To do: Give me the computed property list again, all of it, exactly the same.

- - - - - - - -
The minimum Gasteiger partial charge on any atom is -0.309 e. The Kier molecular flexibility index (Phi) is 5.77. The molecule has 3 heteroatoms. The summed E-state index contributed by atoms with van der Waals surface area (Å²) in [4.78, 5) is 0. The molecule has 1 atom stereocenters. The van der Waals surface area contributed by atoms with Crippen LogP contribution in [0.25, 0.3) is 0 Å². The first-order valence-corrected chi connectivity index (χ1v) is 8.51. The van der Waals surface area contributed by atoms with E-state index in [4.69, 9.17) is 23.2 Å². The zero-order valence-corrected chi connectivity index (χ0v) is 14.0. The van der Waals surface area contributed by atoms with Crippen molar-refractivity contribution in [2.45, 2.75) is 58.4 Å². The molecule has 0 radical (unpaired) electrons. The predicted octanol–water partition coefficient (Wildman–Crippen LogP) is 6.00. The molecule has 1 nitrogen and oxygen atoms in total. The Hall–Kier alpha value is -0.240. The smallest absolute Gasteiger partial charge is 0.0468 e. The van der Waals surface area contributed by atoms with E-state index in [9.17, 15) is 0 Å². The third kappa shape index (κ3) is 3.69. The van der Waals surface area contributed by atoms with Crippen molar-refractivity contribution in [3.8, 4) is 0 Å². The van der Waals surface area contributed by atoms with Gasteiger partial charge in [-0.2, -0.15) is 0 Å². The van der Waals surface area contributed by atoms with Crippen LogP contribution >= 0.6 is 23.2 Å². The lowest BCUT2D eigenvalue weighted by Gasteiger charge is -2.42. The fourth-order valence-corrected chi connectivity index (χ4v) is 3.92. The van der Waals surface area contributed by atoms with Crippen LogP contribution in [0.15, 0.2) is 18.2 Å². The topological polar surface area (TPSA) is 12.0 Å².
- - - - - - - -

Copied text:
The minimum Gasteiger partial charge on any atom is -0.309 e. The Kier molecular flexibility index (Phi) is 5.77. The molecule has 3 heteroatoms. The summed E-state index contributed by atoms with van der Waals surface area (Å²) in [4.78, 5) is 0. The molecule has 1 atom stereocenters. The van der Waals surface area contributed by atoms with Crippen LogP contribution in [0.25, 0.3) is 0 Å². The first-order valence-corrected chi connectivity index (χ1v) is 8.51. The van der Waals surface area contributed by atoms with E-state index in [4.69, 9.17) is 23.2 Å². The zero-order valence-corrected chi connectivity index (χ0v) is 14.0. The van der Waals surface area contributed by atoms with Crippen molar-refractivity contribution in [2.45, 2.75) is 58.4 Å². The molecule has 0 radical (unpaired) electrons. The predicted octanol–water partition coefficient (Wildman–Crippen LogP) is 6.00. The molecule has 1 nitrogen and oxygen atoms in total. The Hall–Kier alpha value is -0.240. The smallest absolute Gasteiger partial charge is 0.0468 e. The van der Waals surface area contributed by atoms with E-state index in [9.17, 15) is 0 Å². The third kappa shape index (κ3) is 3.69. The van der Waals surface area contributed by atoms with Crippen molar-refractivity contribution in [3.8, 4) is 0 Å². The van der Waals surface area contributed by atoms with Gasteiger partial charge in [-0.2, -0.15) is 0 Å². The van der Waals surface area contributed by atoms with Crippen LogP contribution >= 0.6 is 23.2 Å². The lowest BCUT2D eigenvalue weighted by Gasteiger charge is -2.42. The fourth-order valence-corrected chi connectivity index (χ4v) is 3.92. The van der Waals surface area contributed by atoms with Crippen LogP contribution in [0.15, 0.2) is 18.2 Å². The topological polar surface area (TPSA) is 12.0 Å².